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JOE'S VIOLIN

WViolinhen 91-year-old Holocaust survivor Joe Feingold donates his 70-year-old violin to a collection drive for NYC schoolchildren, he never expected that it would fall into the hands of a very special girl at a very unique school. Joe’s Violin captures an emotional inter-generational story and is witness to history being passed over from an elderly Jewish man to a young girl from the Bronx. (RAK: 4.5/5)

Review by FF2 Intern Rachel A. Kastner

Joe doesn’t really play his violin anymore. He hasn’t for years, and so when he hears about a collection drive for donating instruments to NYC schoolchildren, Joe sends his violin in. On the tag, he explains that he bought this violin in a displaced persons camp in Germany 70 years ago.

The documentary gives background on Joe’s experience during the Holocaust. Joe Feingold, originally from Warsaw, used to play violin as a child. He remembers his house being full with music throughout his childhood, but when the war came, Joe stopped playing violin. After the Germans invaded in 1939, he remembers escaping to Eastern Germany with his father, leaving the violin behind. His mother and two brothers stayed in Warsaw. He recalls, tearfully, that the Nazis took his mother and youngest brother to Treblinka extermination camp. Joe and his brother are the sole survivors from their family. The donated violin holds a special place in Joe’s heart as one of the first things that Joe bought after the war.

Joe has no idea that when the organization in charge of the donation drive reads the tag on the violin, they feel a responsibility to place this special violin, w11696337_997860633598712_1183276070708339268_oith so much history and memories, in a special home. They choose BGLIG, the Bronx Global Learning Institute for Girls, a charter school in one of the poorest districts in the country. The documentary gives a glimpse into this incredible school, a place where every girl learns to play a string instrument from the young age of 5.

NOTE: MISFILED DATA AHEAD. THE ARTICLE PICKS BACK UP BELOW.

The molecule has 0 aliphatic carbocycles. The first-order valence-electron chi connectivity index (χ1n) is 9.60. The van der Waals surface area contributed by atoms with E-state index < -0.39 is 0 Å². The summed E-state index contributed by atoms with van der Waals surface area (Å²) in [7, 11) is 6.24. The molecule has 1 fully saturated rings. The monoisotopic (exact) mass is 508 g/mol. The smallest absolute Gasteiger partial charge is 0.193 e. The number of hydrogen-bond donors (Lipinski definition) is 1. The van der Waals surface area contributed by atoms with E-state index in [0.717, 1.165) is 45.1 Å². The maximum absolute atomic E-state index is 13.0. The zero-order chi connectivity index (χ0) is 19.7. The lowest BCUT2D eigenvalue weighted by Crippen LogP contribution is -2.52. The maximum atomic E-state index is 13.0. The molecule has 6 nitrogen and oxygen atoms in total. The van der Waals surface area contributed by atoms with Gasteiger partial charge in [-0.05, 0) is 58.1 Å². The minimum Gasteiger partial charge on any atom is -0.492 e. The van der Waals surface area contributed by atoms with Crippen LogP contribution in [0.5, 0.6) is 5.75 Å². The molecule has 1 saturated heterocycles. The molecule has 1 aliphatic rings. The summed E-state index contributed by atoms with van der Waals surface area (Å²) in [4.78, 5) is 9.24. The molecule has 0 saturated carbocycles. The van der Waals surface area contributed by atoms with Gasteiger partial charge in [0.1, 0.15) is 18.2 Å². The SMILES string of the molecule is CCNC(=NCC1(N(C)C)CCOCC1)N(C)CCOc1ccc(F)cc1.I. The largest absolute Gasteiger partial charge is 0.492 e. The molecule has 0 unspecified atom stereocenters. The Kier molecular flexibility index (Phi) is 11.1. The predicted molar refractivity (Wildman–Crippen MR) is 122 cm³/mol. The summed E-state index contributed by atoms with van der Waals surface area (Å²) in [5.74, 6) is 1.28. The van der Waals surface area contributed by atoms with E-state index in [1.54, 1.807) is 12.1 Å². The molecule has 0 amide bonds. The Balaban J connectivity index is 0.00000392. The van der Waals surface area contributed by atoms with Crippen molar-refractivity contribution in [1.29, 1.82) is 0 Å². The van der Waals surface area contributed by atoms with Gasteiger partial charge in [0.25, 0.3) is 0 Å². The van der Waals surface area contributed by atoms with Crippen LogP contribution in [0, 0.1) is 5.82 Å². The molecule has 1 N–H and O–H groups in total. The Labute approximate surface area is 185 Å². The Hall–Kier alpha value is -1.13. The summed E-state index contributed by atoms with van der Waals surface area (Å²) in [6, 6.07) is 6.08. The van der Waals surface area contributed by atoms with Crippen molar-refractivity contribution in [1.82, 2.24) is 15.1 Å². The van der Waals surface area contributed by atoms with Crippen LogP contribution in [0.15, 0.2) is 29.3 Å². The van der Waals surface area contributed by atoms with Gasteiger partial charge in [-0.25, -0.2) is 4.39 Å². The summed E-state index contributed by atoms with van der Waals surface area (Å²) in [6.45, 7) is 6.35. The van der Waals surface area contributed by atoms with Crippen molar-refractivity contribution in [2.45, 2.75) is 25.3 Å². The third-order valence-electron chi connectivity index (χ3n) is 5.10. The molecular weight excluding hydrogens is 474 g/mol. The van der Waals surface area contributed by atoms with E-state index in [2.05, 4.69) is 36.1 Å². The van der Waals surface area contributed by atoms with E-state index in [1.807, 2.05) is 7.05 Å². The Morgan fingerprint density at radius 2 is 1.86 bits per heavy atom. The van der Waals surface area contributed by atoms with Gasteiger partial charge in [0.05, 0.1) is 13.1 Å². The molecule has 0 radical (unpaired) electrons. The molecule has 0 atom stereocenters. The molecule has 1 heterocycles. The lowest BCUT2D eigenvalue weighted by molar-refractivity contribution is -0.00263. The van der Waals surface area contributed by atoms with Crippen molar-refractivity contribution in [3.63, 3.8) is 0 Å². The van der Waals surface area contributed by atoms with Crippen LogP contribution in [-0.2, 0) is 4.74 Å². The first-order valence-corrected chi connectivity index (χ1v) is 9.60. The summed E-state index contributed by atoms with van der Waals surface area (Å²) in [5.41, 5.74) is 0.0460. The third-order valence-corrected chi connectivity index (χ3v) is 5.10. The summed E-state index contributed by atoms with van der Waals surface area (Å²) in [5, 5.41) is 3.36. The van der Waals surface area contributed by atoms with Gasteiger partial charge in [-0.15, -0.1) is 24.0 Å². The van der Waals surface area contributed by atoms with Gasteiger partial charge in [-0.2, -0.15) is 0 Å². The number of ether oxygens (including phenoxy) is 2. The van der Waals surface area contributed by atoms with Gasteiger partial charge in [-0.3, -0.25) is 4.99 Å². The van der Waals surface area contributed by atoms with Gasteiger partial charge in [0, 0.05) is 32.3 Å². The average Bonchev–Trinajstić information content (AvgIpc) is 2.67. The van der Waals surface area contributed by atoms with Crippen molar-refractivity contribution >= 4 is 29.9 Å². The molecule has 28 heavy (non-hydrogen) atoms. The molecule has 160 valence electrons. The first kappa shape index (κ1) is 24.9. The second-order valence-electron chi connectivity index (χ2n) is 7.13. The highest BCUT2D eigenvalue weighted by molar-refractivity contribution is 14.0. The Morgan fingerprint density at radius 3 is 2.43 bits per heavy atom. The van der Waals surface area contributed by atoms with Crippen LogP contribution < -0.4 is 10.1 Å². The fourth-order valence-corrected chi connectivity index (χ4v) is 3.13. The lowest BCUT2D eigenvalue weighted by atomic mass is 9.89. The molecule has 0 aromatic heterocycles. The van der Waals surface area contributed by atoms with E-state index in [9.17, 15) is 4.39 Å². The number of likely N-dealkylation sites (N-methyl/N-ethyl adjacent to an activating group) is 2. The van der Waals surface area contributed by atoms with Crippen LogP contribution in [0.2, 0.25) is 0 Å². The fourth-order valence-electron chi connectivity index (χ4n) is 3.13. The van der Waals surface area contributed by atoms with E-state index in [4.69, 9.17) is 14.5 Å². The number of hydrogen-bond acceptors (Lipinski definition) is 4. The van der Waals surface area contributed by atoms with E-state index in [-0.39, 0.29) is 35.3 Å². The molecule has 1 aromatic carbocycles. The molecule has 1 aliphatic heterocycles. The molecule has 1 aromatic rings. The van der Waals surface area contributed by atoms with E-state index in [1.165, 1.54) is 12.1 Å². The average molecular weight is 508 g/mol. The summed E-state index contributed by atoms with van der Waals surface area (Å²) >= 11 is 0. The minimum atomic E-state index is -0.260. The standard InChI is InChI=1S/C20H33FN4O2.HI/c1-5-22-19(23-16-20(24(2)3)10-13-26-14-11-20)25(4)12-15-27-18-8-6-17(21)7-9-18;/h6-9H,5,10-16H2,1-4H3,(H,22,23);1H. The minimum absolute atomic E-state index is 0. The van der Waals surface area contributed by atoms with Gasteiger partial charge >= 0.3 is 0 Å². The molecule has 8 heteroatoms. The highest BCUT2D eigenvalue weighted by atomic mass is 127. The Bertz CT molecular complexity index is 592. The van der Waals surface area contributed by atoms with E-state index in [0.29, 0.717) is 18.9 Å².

When Joe’s violin is brought to BGLIG, they treat the occasion with enormous excitement and respect. One student is chosen to receive Joe’s violin for the duration of her time at BGLIG. This student is a strong, sweet and emotional 7th grader named Brianna, whose passion for music is known throughout the school. She is overwhelmed with the responsibility, honor and joy of receiving Joe’s violin, and the documentary follows her as she learns an old Polish song to play for Joe.

This is a beautiful film that captures intertwining stories and the healing power of music. The connection depicted between 91-year-old Joe and 12-year-old Brianna is beautiful and crosses boundaries of generation, gender, age, religion and location. Brianna understands that she holds history in her hands every time she practices on Joe’ Violin, and is continuously inspired and inspiring those around her (and the viewers) to have hope, even when faced with challenges. Viewers will not be able to hold back tears while watching Joe’s Violin.

© Rachel A. Kastner FF2 Media (6/30/16)11154952_949903078394468_1026670664806865724_o

Top Photo: Brianna with Joe’s Violin.

Middle Photo: Briana and Joe meet for the first time at BGLIG.

Bottom Photo: The young students at BGLIG are all taught to play instruments from a young age.

Photo Credits: Kahane Cooperman

Q: Does Joe’s Violin pass the Bechdel-Wallace Test?GreenA2016

Yes.

One of the most memorable moments of the film is when the head of the BGLIG school speaks to and of Brianna’s love for music before presenting her with Joe’s violin.

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